A federal grand jury in San Francisco April 7 returned a 22-count indictment against six companies and five individuals on charges of fraud, collusion, aiding and abetting, and conspiracy in connection with E-rate projects at schools in seven states—Arkansas, California, Michigan, New York, Pennsylvania, South Carolina and Wisconsin, the U.S. Department of Justice announced.
The companies and individuals involved were:
Certain of the defendants were charged with wire fraud and aiding and abetting by entering into schemes to defraud the Federal Communications Commission and the Universal Service Administrative Company on E-rate projects at 11 school districts in the five states between November 1998 and at least sometime in November 2003.
Other counts involved aiding and abetting separate conspiracies to rig bids and allocate projects at districts in the same states. The indictment charged that the co-conspirators discussed prospective bids for the projects; agreed who would be the lead contractor on the project and who would participate as sub-contractors, and submitted fraudulent and non-competitive bids. These defendants were also charged with engaging with Judy Green and Marchelos to get them to eliminate and disqualify bids from non-conspirators in exchange for paying a fee to Judy Green and VNCI and installing VNCI’s equipment.
“This alleged nationwide fraud scheme deprived underprivileged schools from a valuable Internet access program and much needed funding,” said U.S. Attorney Kevin V. Ryan. “This indictment sends a strong signal that defrauding federal programs and thereby jeopardizing future funding opportunities for schools will lead to criminal charges.”
According to the indictment, the wire fraud counts alleged that the charged defendants defrauded the program by hiding the cost of equipment and fees not covered by the E-rate program in the cost of covered equipment and that they made misrepresentations to the program administrator that related to the matching funds that the schools were supposed to have in order to apply for program funds.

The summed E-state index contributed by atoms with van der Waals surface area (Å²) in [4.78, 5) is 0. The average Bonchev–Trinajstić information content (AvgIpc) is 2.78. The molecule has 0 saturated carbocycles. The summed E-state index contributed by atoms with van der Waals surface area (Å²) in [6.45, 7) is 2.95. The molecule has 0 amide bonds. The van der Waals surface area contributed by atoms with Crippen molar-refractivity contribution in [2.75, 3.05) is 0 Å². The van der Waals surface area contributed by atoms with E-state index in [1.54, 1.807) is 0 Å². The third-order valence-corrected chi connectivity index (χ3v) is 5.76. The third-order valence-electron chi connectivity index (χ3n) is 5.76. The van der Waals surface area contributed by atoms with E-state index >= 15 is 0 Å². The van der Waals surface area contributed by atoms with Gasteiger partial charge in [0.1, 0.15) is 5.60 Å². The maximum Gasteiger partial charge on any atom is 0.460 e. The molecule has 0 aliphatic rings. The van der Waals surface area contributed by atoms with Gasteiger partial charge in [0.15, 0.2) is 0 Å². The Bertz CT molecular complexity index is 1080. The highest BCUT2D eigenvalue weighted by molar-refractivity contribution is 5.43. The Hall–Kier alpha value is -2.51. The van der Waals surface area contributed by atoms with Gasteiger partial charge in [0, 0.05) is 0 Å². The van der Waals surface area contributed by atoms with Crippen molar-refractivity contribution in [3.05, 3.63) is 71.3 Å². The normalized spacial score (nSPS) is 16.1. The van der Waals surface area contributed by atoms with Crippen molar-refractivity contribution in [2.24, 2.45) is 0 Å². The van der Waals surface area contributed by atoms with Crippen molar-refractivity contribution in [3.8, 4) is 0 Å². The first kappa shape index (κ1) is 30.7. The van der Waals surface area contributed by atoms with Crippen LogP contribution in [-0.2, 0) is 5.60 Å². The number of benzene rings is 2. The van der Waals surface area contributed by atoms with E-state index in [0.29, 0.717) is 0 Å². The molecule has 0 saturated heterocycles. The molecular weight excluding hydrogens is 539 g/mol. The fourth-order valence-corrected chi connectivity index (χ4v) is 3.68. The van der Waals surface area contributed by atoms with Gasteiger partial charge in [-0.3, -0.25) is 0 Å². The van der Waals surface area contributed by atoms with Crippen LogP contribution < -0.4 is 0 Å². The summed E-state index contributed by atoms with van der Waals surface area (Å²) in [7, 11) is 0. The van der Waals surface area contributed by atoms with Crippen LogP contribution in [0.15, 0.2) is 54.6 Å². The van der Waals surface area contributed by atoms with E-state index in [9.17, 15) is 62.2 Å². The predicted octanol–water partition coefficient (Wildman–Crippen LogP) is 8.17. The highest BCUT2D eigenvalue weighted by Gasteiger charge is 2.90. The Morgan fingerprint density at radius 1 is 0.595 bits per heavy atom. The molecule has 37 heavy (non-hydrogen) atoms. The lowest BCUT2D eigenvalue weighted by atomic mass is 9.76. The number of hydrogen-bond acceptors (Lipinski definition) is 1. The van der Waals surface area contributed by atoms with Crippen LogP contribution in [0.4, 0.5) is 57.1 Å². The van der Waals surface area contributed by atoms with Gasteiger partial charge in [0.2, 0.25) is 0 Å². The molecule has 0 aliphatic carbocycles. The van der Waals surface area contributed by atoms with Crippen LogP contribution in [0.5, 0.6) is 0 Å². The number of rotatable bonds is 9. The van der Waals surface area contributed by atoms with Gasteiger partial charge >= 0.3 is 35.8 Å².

Marchelos and Green were subpoenaed to appear at a July 22, 2004, hearing on the E-rate program conducted by the House Energy and Commerce subcommittee on oversight and investigations. On that occasion, they both asserted their Fifth Amendment rights not to testify.
In August 2003, Duane Maynard, who was employed by Howe Electric, entered a plea bargain in what was then described as a bid-rigging scheme involving the West Fresno Elementary School District in California. Maynard has subsequently been debarred from participating in the program.
Meanwhile, Inter-Tel Technologies was convicted in January on charges related to management of projects for the San Francisco Unified School District; the FCC has begun proceedings that would prohibit the company from participating in the E-rate program as a service provider.
In a separate episode, two Pakistanis were sentenced to jail late last year in connection with fraud and money-laundering schemes involving the Noah’s Ark Preparatory School and St. Anthony Elementary School in Milwaukee, and Nuestra America Charter School, formerly located in Chicago.
The full text of the Justice Department announcement in the most recent indictments is available at http://www.usdoj.gov/opa/pr/2005/April/05_at_169.htm. A list of companies and individuals that have been suspended or debarred from the program is available at http://www.sl.universalservice.org/suspensions/suspensions.asp.